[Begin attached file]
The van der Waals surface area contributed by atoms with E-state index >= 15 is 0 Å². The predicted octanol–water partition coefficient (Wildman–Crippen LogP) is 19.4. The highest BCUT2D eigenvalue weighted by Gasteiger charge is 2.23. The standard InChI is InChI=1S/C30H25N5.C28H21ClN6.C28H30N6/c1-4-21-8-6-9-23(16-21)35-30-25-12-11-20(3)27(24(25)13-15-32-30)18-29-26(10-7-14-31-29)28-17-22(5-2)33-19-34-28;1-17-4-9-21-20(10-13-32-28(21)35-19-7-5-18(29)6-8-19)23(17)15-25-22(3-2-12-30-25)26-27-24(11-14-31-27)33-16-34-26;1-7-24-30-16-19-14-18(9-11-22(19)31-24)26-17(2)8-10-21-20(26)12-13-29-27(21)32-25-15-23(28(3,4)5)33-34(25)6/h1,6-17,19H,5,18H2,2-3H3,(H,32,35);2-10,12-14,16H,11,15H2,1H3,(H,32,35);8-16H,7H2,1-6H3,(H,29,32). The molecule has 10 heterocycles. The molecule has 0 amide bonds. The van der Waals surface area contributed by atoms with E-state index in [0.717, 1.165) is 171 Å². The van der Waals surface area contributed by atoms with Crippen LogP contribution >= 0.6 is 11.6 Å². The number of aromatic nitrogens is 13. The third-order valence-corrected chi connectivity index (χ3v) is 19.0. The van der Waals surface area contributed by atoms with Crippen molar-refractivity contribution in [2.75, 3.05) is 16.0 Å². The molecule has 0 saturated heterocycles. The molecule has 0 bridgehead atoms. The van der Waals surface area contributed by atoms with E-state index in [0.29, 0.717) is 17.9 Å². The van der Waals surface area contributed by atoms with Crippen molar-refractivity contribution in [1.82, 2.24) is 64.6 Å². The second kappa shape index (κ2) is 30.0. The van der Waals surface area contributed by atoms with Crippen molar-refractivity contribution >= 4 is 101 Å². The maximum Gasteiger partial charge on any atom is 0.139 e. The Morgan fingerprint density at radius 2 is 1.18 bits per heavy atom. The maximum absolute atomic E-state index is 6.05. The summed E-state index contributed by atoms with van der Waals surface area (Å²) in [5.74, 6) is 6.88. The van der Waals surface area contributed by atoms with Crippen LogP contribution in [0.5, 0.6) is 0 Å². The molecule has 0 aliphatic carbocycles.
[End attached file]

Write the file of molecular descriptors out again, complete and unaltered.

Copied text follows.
The van der Waals surface area contributed by atoms with E-state index >= 15 is 0 Å². The predicted octanol–water partition coefficient (Wildman–Crippen LogP) is 19.4. The highest BCUT2D eigenvalue weighted by Gasteiger charge is 2.23. The standard InChI is InChI=1S/C30H25N5.C28H21ClN6.C28H30N6/c1-4-21-8-6-9-23(16-21)35-30-25-12-11-20(3)27(24(25)13-15-32-30)18-29-26(10-7-14-31-29)28-17-22(5-2)33-19-34-28;1-17-4-9-21-20(10-13-32-28(21)35-19-7-5-18(29)6-8-19)23(17)15-25-22(3-2-12-30-25)26-27-24(11-14-31-27)33-16-34-26;1-7-24-30-16-19-14-18(9-11-22(19)31-24)26-17(2)8-10-21-20(26)12-13-29-27(21)32-25-15-23(28(3,4)5)33-34(25)6/h1,6-17,19H,5,18H2,2-3H3,(H,32,35);2-10,12-14,16H,11,15H2,1H3,(H,32,35);8-16H,7H2,1-6H3,(H,29,32). The molecule has 10 heterocycles. The molecule has 0 amide bonds. The van der Waals surface area contributed by atoms with E-state index in [0.717, 1.165) is 171 Å². The van der Waals surface area contributed by atoms with Crippen LogP contribution >= 0.6 is 11.6 Å². The number of aromatic nitrogens is 13. The third-order valence-corrected chi connectivity index (χ3v) is 19.0. The van der Waals surface area contributed by atoms with Crippen molar-refractivity contribution in [2.75, 3.05) is 16.0 Å². The molecule has 0 saturated heterocycles. The molecule has 0 bridgehead atoms. The van der Waals surface area contributed by atoms with E-state index in [0.29, 0.717) is 17.9 Å². The van der Waals surface area contributed by atoms with Crippen molar-refractivity contribution in [1.82, 2.24) is 64.6 Å². The second kappa shape index (κ2) is 30.0. The van der Waals surface area contributed by atoms with Crippen molar-refractivity contribution >= 4 is 101 Å². The maximum Gasteiger partial charge on any atom is 0.139 e. The Morgan fingerprint density at radius 2 is 1.18 bits per heavy atom. The maximum absolute atomic E-state index is 6.05. The summed E-state index contributed by atoms with van der Waals surface area (Å²) in [5.74, 6) is 6.88. The van der Waals surface area contributed by atoms with Crippen LogP contribution in [0.5, 0.6) is 0 Å². The molecule has 0 aliphatic carbocycles.